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A Thing
Issue 02:08:02

Book Review: Gone Fishin' for Energy and Passion at Work

Missing the Boat?

The Condition of Banks: What Are Examiners Finding?
By R. Alton Gilbert and Sarosh R. Khan

All about Money

Maximizing the Advantages of Electronic Billing with Card-based Payments?
By Richard Crone

White Paper: Multi-application Terminals in a Changing Payment
By Eric Thomson

Company Profiles

Integrity Bankcard Consultants

Continental Message Solution

Intellect Corporate


VeriFone Connecting with ISOs

Fed: Paper Check Use Declining

Symbol Technologies Acquires @pos

New Products

A Hosted Web-based Payment Solution

A Card that Transfers Funds to Mexico

A Wireless Solution for Mobile Merchants


The Art of the Negotiation

Get in the Swing of Things




Resource Guide


Fish Stories and Selling

Whether it is fishing or selling, we all have no doubt heard about the big ones that were caught and the even bigger ones that got away. In both cases, we know that size does matter and that success is all about patience. So be ye fisher or salesperson, this fish story is for you.

In fishing, the most important thing is to relax, and the second most important ingredient is patience. Beyond a calm patience, the important ingredients are finding the right place and time of year to fish for a particular species, selecting the right tackle and investing the time that it takes for all of this planning to come together. If you are any good at fishing, you also know that in spite of proper planning, on any given day the fish may not be biting and you simply will need to come back again.

For those of us in the selling game, the requirements for success are just about the same. Our patience to stay in the game and remain positive, particularly today when the general business environment is a bit choppy, is regularly put to the test. (Question: What is the difference between a halibut and an Enron VP? One is a scum-sucking bottom-feeder and the other is a fish.)

For success, finding the right place to fish is just as important in fishing as in selling.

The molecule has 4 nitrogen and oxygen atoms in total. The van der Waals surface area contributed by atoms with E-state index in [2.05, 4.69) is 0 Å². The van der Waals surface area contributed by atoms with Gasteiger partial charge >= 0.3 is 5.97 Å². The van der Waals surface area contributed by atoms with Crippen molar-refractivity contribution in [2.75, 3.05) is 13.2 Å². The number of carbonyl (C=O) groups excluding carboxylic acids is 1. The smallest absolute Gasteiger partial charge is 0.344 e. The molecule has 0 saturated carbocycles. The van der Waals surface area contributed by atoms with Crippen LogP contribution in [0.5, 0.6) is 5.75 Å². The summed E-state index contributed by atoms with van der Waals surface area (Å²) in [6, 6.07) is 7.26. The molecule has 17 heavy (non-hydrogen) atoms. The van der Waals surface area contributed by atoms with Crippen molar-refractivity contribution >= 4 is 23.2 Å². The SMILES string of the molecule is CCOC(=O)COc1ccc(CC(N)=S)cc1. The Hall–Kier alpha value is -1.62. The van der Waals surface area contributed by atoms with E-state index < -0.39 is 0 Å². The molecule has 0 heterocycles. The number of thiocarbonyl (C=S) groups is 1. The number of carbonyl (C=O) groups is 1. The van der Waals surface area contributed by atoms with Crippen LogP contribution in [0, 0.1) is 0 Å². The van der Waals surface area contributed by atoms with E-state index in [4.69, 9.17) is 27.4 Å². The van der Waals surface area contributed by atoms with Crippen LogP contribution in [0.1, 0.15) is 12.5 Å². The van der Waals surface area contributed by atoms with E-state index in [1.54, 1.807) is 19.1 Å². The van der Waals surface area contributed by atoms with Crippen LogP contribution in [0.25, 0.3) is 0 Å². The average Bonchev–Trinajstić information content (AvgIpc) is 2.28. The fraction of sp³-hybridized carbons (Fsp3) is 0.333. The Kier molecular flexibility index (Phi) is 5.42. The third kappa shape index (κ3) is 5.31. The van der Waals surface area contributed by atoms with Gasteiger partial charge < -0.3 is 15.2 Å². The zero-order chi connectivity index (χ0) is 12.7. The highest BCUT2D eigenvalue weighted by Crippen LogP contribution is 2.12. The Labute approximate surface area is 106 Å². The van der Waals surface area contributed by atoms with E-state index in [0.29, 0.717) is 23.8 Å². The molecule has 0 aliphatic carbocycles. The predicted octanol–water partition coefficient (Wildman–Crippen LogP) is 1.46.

If your service provider prefers small accounts, you shouldn't be fishing for the big ones.

Timing is also just as important in selling as in fishing. Many accounts will not make a change during December, and it is always important to pick a time when the owner is in. If you are selling to restaurants, the peak hours around lunch and dinner may be bad times to make a sales call, to name just a couple of examples.

For that matter, just as in fishing, using the right tackle is always important. If your prospect takes only one or two checks a month, check conversion may be overkill for their business (so leave that bait in the boat).

If you're going to sell wireless equipment, you might do well to have a pager or cell phone that uses the same network that you are offering, to test in the merchant's location. Nothing worse than selling a wireless terminal outside the service area (a bit like trolling for halibut or using a green hoochie without a hook).

Finally, sometimes those prospective accounts may not be biting, but that just means you have to go back out tomorrow and fish again.

Somehow, the fish can tell when you are all keyed up, and for sure a prospective merchant can feel you sweat. If you keep pulling the hook out of the water, you can't catch anything.

In fishing for new payment-service accounts or for fish, none of the magic can really happen until we relax, so for those of you who need to clear your head, get an attitude adjustment or just need to see the fishing vs. selling metaphor played out so you can gain some perspective, I have a great recommendation. It happens just a few months each year, and finding out about it up to this point has always been word of mouth. But the place is Doc Warner's Excursion Inlet (

Fishing for Fish

From June to August or September you can have the most incredible fishing experience of your life. North of Juneau, Alaska, Doc Warner (Ph.D., marine biology) has created the fishing version of a golf camp. Doc, wife Linda, a host of other Warner family members and a 24-member team of sportfishing experts, dock and galley personnel have set out to provide the best Alaskan experience that they can provide.

The fishing experience is from Sunday to Saturday each week, with 18-foot boats, three meals a day and 10 to 12 hours a day of fishing time. And before you begin to think that this is a guys-only event, I will tell you that some women did very well the week of July 21, when I was there1, and better than some of the guys.

Aside from the fact that your boat is maintained and your catch is filleted, frozen and packed each day, there is expert help on the water if you need it. Doc Warner staff boats are around for help with depth, suggestions for good fishing holes, bait and even tackle.

Traveling from Juneau up the Inland Passage, Doc Warner's provides some great food and great relaxation, even if you stay on the dock. Regardless of why you go, be it a personal meditation thing or because your organization or office had the foresight to create a Doc Warner's excursion prize for you to win, it will improve your sales.

How can it do that? Because it will improve your well-being.

1Two family members and I brought back 270 pounds of fillets.

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